Any changes to the signed-off requirements need to be careful considered and agreed upon. Readily agreeing to seemingly small requests for changes, can inadvertently open the flood gates to scope creep and have undesired side effects with respect to cost, quality and/or schedule. Additionally, accommodating changes from stakeholders outside of the defined process can back-fire. For example, if the process is not followed and QA is not aware of a change, their test-cases will not be updated for it and this will result in unwarranted defects during testing. Likewise, if operational readiness SMEs aren’t expecting a change it won’t be reflected in procedures and training documentation delivered to the users.

One practice I have found to be extremely useful on large implementations is capturing requirements in a design document. This is a great aid for all phases of the project, reducing the number of change orders as the requirements and solutions are clearly documented, understood by the client and available for future reference. It also helps when working on cross-functional solutions which may impact multiple consultants that are responsible for different work streams. The document template captures all business requirements related to a given process with a reference to the solution design, solution assumptions, use cases and all required configurations. For companies that prefer working in a more agile mode, obtaining sign-off at this phase can be beneficial as it allows the implementation team to have multiple process iterations, optimize the solution, demonstrate some aspects of the solution with the client and if required adjusting the requirements.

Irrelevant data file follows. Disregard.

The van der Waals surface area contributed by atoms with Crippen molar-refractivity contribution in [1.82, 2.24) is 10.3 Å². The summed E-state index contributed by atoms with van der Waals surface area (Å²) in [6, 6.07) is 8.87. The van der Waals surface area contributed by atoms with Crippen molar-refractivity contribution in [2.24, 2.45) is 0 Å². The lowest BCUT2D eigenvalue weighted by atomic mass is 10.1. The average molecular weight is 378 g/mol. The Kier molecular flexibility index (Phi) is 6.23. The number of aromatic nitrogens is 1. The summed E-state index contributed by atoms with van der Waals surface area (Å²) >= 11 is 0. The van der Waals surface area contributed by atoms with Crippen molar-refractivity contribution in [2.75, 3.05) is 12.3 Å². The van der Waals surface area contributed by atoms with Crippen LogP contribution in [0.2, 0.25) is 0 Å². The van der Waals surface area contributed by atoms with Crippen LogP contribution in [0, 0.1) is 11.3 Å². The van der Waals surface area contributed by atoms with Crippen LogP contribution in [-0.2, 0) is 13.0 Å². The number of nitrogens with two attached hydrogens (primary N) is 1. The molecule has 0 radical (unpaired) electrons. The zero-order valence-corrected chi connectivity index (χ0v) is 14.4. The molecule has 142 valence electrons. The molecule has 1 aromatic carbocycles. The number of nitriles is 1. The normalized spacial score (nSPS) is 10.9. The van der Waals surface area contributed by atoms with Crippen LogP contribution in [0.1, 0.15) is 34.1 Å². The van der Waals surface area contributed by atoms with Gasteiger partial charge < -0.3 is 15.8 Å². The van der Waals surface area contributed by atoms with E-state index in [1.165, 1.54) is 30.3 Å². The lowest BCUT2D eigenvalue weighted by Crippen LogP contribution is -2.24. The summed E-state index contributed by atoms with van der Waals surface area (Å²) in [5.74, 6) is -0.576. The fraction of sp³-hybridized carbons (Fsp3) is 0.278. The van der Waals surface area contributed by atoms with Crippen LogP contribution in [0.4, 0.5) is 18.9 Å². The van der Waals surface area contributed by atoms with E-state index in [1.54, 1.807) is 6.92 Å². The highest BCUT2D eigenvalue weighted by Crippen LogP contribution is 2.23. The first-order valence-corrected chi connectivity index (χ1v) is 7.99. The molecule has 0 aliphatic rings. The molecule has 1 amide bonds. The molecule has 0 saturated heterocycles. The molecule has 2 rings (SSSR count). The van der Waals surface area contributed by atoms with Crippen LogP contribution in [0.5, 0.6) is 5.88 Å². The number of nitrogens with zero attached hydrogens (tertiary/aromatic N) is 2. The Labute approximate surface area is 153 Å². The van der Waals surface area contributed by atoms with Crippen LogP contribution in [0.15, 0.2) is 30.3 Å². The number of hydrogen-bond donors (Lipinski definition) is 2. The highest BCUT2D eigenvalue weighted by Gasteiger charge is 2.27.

For significant change requests that impact cost or timelines, it is imperative to obtain approval from the project sponsor and key stakeholders and communicate them to the entire project team. Finally, approved changes should be documented with updates to the requirements and existing designs.

The key tracking aspects for change management include:

1. Comprehensive log of all changes along with associated cost or schedule impacts (where applicable)

2. Approvals from project sponsor and key stakeholders

3. Communications of change notification being sent to all team members

4. Updates to impacted artifacts such as requirements, solution designs, test cases, training materials, change order/SOWs (where applicable)

5. Analysis and resolution of cross-impacts to other processes/systems etc.

6. Plan for migrating the code or configuration changes through various environments (sandboxes)

Finally, for small implementations, tracking requirements changes can usually be managed easily via verbal discussions in meeting, emails or a simple change log in a spreadsheet. However, these rudimentary tools can quickly prove inept on large projects for enterprise clients. I recommend the following blog post recently published by FLODocs highlighting key aspects and advanced tools for managing this process: http://www.flodocs.com/blog/scale-netsuite-change-management-organizations-size/ .

Continue to part 4 of this series.